Darnell, B. (2014, January ). Listening to the data. Retrieved January 24, 2017, from Amle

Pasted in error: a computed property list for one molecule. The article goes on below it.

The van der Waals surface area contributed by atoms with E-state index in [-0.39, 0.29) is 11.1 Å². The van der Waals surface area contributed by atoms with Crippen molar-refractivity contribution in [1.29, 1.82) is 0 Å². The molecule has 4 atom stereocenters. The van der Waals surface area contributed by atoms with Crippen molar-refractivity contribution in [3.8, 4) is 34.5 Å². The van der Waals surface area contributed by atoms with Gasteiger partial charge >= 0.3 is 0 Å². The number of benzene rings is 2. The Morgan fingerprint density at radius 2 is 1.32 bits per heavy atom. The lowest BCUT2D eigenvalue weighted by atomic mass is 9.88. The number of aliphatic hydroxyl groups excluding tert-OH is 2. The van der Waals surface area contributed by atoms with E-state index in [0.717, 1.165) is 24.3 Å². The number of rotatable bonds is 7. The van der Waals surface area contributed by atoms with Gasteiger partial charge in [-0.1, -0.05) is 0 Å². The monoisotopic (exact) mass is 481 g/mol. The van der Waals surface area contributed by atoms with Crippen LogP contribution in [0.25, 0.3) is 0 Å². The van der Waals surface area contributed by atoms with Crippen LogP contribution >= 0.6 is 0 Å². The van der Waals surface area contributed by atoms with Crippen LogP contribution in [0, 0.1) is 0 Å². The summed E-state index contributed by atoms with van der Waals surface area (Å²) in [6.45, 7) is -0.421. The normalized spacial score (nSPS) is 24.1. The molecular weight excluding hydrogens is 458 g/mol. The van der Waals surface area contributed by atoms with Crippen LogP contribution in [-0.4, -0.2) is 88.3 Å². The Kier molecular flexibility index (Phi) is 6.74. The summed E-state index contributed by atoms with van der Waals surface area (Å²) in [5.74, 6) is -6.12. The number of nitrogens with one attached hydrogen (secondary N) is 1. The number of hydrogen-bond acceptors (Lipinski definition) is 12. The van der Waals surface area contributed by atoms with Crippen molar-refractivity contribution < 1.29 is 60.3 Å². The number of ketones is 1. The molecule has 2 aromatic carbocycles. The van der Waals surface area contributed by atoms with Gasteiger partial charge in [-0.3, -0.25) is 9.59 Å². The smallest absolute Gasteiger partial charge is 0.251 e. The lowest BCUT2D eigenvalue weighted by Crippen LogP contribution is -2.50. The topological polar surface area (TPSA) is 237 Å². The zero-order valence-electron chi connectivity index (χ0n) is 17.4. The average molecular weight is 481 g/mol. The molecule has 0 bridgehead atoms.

A longitudinal study published in Child Development has shown that trying to grow up too soon is a good predictor of long-term difficulties. When pseudomature behavior (such as minor delinquency or precocious romantic involvement) occurs early in adolescence it can reflect an overemphasis on wanting to impress peers, and predict long-term adjustment problems. In the study, 184 adolescents in the south-eastern United States were followed from ages 13 to 23. At age 13, pseudomature behavior was linked to an increased desire for peer popularity and led to short-term success with peers. Adolescents who engaged most in pseudomature behavior were also those who valued being popular most highly.

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